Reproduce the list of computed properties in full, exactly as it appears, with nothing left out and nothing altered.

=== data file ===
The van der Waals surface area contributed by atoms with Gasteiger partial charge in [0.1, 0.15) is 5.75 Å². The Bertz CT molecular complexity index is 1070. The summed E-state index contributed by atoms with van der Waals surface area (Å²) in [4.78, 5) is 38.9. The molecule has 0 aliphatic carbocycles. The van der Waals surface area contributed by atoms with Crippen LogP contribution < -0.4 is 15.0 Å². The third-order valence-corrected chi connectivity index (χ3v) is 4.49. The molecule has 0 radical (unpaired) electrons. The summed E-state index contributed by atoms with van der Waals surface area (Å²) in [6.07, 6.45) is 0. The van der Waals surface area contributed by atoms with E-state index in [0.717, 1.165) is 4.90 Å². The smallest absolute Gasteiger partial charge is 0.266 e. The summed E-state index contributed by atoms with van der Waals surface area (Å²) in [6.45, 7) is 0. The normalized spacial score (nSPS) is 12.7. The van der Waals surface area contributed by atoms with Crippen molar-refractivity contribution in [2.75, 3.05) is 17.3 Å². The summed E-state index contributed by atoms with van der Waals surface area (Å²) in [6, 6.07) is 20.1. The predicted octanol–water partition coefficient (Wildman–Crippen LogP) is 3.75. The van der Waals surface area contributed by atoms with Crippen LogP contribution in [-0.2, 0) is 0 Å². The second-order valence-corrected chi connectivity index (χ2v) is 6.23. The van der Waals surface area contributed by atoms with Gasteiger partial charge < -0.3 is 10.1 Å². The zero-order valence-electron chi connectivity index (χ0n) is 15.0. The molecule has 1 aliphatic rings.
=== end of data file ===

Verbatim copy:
The van der Waals surface area contributed by atoms with Gasteiger partial charge in [0.1, 0.15) is 5.75 Å². The Bertz CT molecular complexity index is 1070. The summed E-state index contributed by atoms with van der Waals surface area (Å²) in [4.78, 5) is 38.9. The molecule has 0 aliphatic carbocycles. The van der Waals surface area contributed by atoms with Crippen LogP contribution < -0.4 is 15.0 Å². The third-order valence-corrected chi connectivity index (χ3v) is 4.49. The molecule has 0 radical (unpaired) electrons. The summed E-state index contributed by atoms with van der Waals surface area (Å²) in [6.07, 6.45) is 0. The van der Waals surface area contributed by atoms with E-state index in [0.717, 1.165) is 4.90 Å². The smallest absolute Gasteiger partial charge is 0.266 e. The summed E-state index contributed by atoms with van der Waals surface area (Å²) in [6.45, 7) is 0. The normalized spacial score (nSPS) is 12.7. The van der Waals surface area contributed by atoms with Crippen molar-refractivity contribution in [2.75, 3.05) is 17.3 Å². The summed E-state index contributed by atoms with van der Waals surface area (Å²) in [6, 6.07) is 20.1. The predicted octanol–water partition coefficient (Wildman–Crippen LogP) is 3.75. The van der Waals surface area contributed by atoms with Crippen LogP contribution in [-0.2, 0) is 0 Å². The second-order valence-corrected chi connectivity index (χ2v) is 6.23. The van der Waals surface area contributed by atoms with Gasteiger partial charge < -0.3 is 10.1 Å². The zero-order valence-electron chi connectivity index (χ0n) is 15.0. The molecule has 1 aliphatic rings.